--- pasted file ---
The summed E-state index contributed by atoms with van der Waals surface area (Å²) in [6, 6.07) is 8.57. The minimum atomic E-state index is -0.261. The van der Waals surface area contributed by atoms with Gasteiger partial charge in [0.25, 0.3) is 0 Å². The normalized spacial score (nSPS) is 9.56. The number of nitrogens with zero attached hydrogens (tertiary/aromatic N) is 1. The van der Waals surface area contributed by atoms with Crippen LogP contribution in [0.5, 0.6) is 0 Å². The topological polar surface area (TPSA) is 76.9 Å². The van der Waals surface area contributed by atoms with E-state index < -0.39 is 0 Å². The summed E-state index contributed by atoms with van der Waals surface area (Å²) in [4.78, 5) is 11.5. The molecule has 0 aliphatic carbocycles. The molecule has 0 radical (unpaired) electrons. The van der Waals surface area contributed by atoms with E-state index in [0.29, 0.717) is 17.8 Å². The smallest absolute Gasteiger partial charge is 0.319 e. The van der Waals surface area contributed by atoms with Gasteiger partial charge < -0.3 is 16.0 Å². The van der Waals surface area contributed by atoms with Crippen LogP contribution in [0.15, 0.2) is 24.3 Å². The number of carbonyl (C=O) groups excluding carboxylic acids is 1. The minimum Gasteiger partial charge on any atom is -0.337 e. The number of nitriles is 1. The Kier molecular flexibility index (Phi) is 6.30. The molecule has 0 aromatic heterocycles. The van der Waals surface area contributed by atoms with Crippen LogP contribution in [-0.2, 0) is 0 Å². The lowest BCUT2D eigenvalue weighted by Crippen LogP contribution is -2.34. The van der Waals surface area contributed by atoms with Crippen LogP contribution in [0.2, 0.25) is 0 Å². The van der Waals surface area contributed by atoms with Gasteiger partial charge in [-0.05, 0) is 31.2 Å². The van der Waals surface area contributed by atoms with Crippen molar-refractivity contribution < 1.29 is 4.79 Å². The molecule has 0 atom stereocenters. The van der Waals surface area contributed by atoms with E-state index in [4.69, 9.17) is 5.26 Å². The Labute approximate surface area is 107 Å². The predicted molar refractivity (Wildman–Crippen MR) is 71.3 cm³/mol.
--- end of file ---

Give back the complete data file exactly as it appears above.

The summed E-state index contributed by atoms with van der Waals surface area (Å²) in [6, 6.07) is 8.57. The minimum atomic E-state index is -0.261. The van der Waals surface area contributed by atoms with Gasteiger partial charge in [0.25, 0.3) is 0 Å². The normalized spacial score (nSPS) is 9.56. The number of nitrogens with zero attached hydrogens (tertiary/aromatic N) is 1. The van der Waals surface area contributed by atoms with Crippen LogP contribution in [0.5, 0.6) is 0 Å². The topological polar surface area (TPSA) is 76.9 Å². The van der Waals surface area contributed by atoms with E-state index < -0.39 is 0 Å². The summed E-state index contributed by atoms with van der Waals surface area (Å²) in [4.78, 5) is 11.5. The molecule has 0 aliphatic carbocycles. The molecule has 0 radical (unpaired) electrons. The van der Waals surface area contributed by atoms with E-state index in [0.29, 0.717) is 17.8 Å². The smallest absolute Gasteiger partial charge is 0.319 e. The van der Waals surface area contributed by atoms with Gasteiger partial charge < -0.3 is 16.0 Å². The van der Waals surface area contributed by atoms with Crippen LogP contribution in [0.15, 0.2) is 24.3 Å². The number of carbonyl (C=O) groups excluding carboxylic acids is 1. The minimum Gasteiger partial charge on any atom is -0.337 e. The number of nitriles is 1. The Kier molecular flexibility index (Phi) is 6.30. The molecule has 0 aromatic heterocycles. The van der Waals surface area contributed by atoms with Crippen LogP contribution in [-0.2, 0) is 0 Å². The lowest BCUT2D eigenvalue weighted by Crippen LogP contribution is -2.34. The van der Waals surface area contributed by atoms with Crippen LogP contribution in [0.2, 0.25) is 0 Å². The van der Waals surface area contributed by atoms with Gasteiger partial charge in [-0.05, 0) is 31.2 Å². The van der Waals surface area contributed by atoms with Crippen molar-refractivity contribution < 1.29 is 4.79 Å². The molecule has 0 atom stereocenters. The van der Waals surface area contributed by atoms with E-state index in [4.69, 9.17) is 5.26 Å². The Labute approximate surface area is 107 Å². The predicted molar refractivity (Wildman–Crippen MR) is 71.3 cm³/mol.